Morse also does a pretty good job explaining the murky rules concerning interference. All examples in the book come from actual professional baseball games—two or three from the minor leagues are mentioned in passing, but all the puzzles come from actual major league games. One example is the famous “purse slap” by Alex Rodriguez in the 2004 Championship Series against Boston. While the book was published before 2013, reading what the rules say about interference may give some closure to the 2013 World Series game that ended when a Cardinal runner was awarded home after he had been tagged out. It was weird, the interference was certainly unintentional, but according to the rules, the umpires got it right. And what about umpire, fan, animal, and bird interference?

There are many such instances in this book. I some ways it is simply an entertaining collection of stories worth reading. In the long run, it could save baseball fans a lot of heartburn if they have a handle on these exceptional rules. Oh, and the umpire is always right.

One slight caveat. As a young Pittsburgh Pirate fan in 1960, I first learned about media bias when the Most Valuable Player of the World Series award was given to a member of the losing team. How could that be? What about Haddix, Law, Clemente, and especially Mazeroski? I remember somebody telling me that the other team was from New York and the press always favors New York. It is very clear that Morse is a Yankee fan, too, but in all fairness, he admits this on the first page, so his honesty helps us accept this obvious bias.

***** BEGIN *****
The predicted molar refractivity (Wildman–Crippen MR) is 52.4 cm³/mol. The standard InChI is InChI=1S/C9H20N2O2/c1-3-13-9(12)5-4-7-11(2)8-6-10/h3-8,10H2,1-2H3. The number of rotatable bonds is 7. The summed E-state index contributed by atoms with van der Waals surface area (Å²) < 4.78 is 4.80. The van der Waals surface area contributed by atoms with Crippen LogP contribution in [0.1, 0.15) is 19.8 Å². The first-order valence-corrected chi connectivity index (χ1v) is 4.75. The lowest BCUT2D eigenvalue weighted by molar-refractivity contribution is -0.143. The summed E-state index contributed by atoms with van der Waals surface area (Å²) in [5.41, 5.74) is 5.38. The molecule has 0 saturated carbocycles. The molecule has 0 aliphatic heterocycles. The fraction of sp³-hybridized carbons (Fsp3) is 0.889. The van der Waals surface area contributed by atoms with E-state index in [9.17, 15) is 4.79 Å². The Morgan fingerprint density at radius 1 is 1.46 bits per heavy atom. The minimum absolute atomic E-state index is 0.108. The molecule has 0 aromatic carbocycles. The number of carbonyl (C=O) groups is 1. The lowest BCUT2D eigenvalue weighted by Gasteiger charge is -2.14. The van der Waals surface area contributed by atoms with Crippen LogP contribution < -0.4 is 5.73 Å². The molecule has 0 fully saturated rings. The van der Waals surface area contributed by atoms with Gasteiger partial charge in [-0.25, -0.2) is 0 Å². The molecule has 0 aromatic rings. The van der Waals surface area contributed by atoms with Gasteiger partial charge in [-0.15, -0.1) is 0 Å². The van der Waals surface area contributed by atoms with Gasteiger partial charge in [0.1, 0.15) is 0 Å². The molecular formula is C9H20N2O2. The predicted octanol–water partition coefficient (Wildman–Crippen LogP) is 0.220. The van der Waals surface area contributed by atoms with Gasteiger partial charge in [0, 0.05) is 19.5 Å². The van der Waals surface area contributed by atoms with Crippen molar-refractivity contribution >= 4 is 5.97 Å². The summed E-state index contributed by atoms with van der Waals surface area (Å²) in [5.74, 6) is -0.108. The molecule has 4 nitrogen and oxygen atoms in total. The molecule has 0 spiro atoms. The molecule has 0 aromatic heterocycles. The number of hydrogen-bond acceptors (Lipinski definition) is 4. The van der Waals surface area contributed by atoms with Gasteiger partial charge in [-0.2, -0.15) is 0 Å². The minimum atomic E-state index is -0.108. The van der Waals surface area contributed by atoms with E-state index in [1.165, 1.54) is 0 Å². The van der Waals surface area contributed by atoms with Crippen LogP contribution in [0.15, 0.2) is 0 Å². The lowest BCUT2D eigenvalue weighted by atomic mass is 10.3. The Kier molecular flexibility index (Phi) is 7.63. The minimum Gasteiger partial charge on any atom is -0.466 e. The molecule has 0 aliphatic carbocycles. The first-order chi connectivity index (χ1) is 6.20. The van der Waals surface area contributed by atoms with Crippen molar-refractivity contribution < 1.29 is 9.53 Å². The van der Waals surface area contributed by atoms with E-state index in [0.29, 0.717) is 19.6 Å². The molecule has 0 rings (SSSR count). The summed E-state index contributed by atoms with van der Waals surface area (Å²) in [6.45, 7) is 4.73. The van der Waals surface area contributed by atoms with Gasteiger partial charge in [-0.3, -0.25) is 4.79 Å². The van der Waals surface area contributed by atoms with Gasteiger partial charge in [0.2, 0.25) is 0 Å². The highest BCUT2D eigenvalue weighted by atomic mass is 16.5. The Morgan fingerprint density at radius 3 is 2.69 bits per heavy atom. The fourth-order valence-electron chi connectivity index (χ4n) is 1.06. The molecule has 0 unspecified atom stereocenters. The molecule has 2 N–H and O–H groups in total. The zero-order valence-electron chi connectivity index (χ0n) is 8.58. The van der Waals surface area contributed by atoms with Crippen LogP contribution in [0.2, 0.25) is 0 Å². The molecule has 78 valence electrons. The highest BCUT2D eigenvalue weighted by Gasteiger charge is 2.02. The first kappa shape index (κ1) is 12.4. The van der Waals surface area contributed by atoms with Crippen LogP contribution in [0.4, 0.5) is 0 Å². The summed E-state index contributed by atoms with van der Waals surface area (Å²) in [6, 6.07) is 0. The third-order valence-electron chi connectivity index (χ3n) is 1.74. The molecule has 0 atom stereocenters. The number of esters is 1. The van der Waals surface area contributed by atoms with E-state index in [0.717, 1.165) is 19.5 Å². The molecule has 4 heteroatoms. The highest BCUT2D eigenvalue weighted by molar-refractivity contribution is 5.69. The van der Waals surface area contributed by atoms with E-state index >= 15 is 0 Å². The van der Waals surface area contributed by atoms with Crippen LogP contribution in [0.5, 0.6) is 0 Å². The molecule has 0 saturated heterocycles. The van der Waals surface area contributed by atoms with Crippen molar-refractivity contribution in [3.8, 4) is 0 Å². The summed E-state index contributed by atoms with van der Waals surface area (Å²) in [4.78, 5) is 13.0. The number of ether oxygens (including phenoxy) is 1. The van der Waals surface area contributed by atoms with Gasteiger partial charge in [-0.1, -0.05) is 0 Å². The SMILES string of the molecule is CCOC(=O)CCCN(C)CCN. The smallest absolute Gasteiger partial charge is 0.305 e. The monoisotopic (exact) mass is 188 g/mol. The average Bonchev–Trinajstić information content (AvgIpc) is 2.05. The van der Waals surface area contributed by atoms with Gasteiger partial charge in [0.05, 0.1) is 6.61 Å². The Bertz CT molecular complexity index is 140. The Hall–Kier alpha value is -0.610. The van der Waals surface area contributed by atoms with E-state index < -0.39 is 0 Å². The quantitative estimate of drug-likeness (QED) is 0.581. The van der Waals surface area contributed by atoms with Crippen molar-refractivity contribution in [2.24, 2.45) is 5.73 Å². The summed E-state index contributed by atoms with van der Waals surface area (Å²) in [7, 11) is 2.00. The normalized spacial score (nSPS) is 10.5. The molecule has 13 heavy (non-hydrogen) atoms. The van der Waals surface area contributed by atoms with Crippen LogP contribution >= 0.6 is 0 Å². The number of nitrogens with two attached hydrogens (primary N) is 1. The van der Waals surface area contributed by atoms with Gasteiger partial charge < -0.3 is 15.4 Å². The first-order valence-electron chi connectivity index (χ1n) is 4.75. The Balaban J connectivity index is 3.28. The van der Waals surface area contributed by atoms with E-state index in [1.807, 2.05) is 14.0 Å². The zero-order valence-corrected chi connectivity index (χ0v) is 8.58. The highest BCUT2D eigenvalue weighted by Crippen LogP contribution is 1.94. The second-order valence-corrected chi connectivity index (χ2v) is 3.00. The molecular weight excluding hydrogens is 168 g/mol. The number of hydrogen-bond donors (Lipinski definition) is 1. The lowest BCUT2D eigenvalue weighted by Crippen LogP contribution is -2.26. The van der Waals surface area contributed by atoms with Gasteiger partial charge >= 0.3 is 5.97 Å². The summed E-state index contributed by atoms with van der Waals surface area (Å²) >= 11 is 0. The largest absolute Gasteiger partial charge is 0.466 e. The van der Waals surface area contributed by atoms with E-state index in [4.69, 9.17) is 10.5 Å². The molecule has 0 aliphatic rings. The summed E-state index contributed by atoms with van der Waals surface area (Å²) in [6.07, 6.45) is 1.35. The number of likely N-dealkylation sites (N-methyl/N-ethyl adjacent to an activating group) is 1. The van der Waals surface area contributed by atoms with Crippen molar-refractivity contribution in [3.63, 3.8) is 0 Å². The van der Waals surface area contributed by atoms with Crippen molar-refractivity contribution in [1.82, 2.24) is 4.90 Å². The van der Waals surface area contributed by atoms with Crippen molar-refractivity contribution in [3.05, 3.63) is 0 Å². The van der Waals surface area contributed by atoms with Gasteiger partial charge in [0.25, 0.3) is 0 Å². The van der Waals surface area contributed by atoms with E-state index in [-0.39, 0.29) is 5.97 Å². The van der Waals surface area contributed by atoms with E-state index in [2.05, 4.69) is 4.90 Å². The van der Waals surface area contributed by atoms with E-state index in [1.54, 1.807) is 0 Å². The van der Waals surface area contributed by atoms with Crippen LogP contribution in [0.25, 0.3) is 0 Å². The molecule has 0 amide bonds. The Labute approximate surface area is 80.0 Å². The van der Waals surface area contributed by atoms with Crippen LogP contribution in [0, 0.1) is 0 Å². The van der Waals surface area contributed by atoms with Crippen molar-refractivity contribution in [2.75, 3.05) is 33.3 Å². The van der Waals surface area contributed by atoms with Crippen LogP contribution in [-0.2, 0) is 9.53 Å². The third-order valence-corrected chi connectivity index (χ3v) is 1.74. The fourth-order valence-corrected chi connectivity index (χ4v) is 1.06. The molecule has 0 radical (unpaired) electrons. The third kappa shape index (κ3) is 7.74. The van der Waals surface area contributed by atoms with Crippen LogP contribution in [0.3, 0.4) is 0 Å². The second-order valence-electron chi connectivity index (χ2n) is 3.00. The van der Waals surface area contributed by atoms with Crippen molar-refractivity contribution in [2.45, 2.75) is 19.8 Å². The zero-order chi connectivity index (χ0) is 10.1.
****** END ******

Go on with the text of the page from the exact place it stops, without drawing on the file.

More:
Daniel’s Great Prophecy & The World’s Great Problem – Reviews

Nathaniel West. Daniel’s Great Prophecy. New York: Hope of Israel, 1898. Google Books 8 Aug 2015. E-book.

———. The World’s Great Problem. Philadelphia: Winston, 1859. Google Books 7 November 2008. E-book.

Daniel’s Great Prophecy is the real deal. It lives up its name. Over the years I have read numerous books on end-times prophecy. I used to work in a Christian bookstore, so I had access to many of them. There really is a good reason that Hal Lindsey’s The Late Great Planet Earth was the biggest selling book in America in the seventies. I have even read some books specifically on the Book of Daniel. This book serves its purpose best.

As the title suggests, Daniel’s Great Prophecy is an examination of the prophecies in the Book of Daniel. This is not a commentary. There is virtually nothing about the Lion’s Den, the Fiery Furnace, or Belshazzar’s Feast. This is about Daniel’s historical prophecies. For that matter it barely touches on the two prophecies that came true in Daniel’s lifetime, Nebuchadnezzar’s madness and Belshazzar’s fall.